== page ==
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AlgorithmOfTruth

Extending the 5 to Grand Central–42nd Street on weeknights

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Currently, the setup along Lexington Avenue during weeknights is clear to everyone—both the (4) and (6) operate completely local along the entire Lexington Avenue Line on weeknights (if they aren't rerouted onto the express tracks in certain sections due to track work). However, it is difficult for a passenger to commute to a station along the Dyre Avenue Line during weeknights from a station along Lexington Avenue. The reason why is because two transfers are necessary: from the (4) to the (2) at 149th Street–Grand Concourse and then from the (2) to the (5) at East 180th Street. Does extending the (5) to Grand Central–42nd Street during weeknights have merit? This idea is reminiscent of the current service pattern along the 7th Avenue Line during weeknights, with the (1) and (2) operating local along the entire line, with the (3) serving only a portion of it from Times Square–42nd Street to Harlem–148th Street. The only difference here is that the (3) operates along two express sections; between Times Square–42nd Street and 72nd Street in addition to between 72nd Street and 96th Street, whereas there is no express service on any section of the Lexington Avenue Line during weeknights. Since Grand Central–42nd Street is an express station, the (5) could commence and terminate on the express tracks during weeknights in this configuration.

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2 hours ago, AlgorithmOfTruth said:

Currently, the setup along Lexington Avenue during weeknights is clear to everyone—both the (4) and (6) operate completely local along the entire Lexington Avenue Line on weeknights (if they aren't rerouted onto the express tracks in certain sections due to track work). However, it is difficult for a passenger to commute to a station along the Dyre Avenue Line during weeknights from a station along Lexington Avenue. The reason why is because two transfers are necessary: from the (4) to the (2) at 149th Street–Grand Concourse and then from the (2) to the (5) at East 180th Street. Does extending the (5) to Grand Central–42nd Street during weeknights have merit? This idea is reminiscent of the current service pattern along the 7th Avenue Line during weeknights, with the (1) and (2) operating local along the entire line, with the (3) serving only a portion of it from Times Square–42nd Street to Harlem–148th Street. The only difference here is that the (3) operates along two express sections; between Times Square–42nd Street and 72nd Street in addition to between 72nd Street and 96th Street, whereas there is no express service on any section of the Lexington Avenue Line during weeknights. Since Grand Central–42nd Street is an express station, the (5) could commence and terminate on the express tracks during weeknights in this configuration.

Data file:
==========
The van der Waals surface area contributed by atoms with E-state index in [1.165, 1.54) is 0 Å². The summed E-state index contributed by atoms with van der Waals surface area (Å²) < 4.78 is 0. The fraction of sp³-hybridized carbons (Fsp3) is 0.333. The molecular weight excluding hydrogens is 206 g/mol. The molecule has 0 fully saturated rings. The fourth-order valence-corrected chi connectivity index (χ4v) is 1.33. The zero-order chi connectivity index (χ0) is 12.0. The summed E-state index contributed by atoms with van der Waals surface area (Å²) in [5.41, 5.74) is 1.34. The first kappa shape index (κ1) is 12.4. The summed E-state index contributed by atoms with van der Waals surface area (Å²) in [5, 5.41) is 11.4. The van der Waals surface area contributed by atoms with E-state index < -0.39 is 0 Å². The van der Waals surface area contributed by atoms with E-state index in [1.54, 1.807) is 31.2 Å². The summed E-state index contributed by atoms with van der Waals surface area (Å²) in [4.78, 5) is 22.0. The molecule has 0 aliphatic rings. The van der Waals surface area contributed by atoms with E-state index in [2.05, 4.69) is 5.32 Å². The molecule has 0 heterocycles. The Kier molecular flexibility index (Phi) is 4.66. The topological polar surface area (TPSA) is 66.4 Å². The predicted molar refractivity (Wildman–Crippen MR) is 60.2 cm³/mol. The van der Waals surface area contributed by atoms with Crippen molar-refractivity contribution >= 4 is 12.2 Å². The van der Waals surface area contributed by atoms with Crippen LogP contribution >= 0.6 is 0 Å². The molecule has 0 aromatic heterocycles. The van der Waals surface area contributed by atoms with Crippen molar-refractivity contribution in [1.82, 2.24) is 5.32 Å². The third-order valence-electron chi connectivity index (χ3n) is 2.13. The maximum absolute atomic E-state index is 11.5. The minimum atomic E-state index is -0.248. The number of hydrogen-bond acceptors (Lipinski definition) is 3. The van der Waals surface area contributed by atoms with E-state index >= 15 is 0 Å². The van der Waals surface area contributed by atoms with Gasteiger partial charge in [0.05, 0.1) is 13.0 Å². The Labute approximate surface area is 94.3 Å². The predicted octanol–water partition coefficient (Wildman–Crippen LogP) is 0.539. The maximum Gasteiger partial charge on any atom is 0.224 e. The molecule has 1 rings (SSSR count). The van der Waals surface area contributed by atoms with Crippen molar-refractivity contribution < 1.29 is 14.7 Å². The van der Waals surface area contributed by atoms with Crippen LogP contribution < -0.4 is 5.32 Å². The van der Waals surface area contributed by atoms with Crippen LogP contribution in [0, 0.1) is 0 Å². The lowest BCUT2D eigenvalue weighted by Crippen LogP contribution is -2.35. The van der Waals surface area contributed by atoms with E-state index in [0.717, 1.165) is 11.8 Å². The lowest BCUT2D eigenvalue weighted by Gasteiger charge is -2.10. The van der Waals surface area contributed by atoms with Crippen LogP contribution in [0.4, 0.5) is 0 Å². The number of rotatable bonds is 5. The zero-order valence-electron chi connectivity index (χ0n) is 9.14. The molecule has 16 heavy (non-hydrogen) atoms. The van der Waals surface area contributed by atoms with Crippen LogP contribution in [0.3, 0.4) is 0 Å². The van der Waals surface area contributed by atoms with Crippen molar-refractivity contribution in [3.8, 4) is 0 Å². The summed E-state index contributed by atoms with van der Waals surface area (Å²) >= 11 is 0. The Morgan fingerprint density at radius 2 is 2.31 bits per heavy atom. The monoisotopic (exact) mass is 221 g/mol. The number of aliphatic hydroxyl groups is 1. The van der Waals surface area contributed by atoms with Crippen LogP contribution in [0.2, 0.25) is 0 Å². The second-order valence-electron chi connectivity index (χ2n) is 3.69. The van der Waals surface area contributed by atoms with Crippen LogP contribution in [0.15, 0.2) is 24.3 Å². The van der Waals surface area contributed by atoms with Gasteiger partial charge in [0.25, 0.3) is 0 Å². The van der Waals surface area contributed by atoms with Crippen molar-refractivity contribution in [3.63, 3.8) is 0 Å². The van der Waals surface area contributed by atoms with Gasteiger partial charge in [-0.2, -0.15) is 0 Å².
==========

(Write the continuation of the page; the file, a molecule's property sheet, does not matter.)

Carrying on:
While 42nd does have a 4 track ladder it has marker signals covering every reverse move meaning trains cannot cross over and change directions. The switches from uptown to downtown may as well not be there. What you may want to do is send the (5) to BB and have the (6) terminate at 125th St lower level, with the 6 wrong railing back to 3rd Ave. Which is how the (6) used in the 90's, overnight service has come a long way since then.

Although I doubt enough people ride Dyre to justify.

Edited by Jsunflyguy

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29 minutes ago, Jsunflyguy said:

While 42nd does have a 4 track ladder it has marker signals covering every reverse move meaning trains cannot cross over and change directions. The switches from uptown to downtown may as well not be there. What you may want to do is send the (5) to BB and have the (6) terminate at 125th St lower level, with the 6 wrong railing back to 3rd Ave. Which is how the (6) used in the 90's, overnight service has come a long way since then.

Although I doubt enough people ride Dyre to justify.

I did think of the issue of ridership along the Dyre Avenue Line, but the stations along the (2) north of East 180th Street, which are geographically closest to the stations on the Dyre Avenue Line, aren't particularly booming with activity either.

Edited by AlgorithmOfTruth

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IMO it makes sense to just extend the (5) to 149 St-Grand Concourse. It can use the middle track at 138th for turnarounds. 

Currently, it's a two legged transfer from Dyre to Lex, having to transfer to the (2) at E 180, and then the (4) at 149-GC. Extending the (5) will provide a transfer to the (4), just as how to (M) to Essex provides a transfer to the (F)

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Dyre ridership may be low, but how low is overnight ridership between 180th and 149th, and on Lexington Avenue? Remember this proposal wouldn't only benefit Dyre riders, but any overnight subway users between the Bronx and Manhattan. To me, this seems like the same rationale as sending the late-night (R) to Whitehall Street, or the weekend (M) to Essex, both of which have been popular decisions.

8 hours ago, Jsunflyguy said: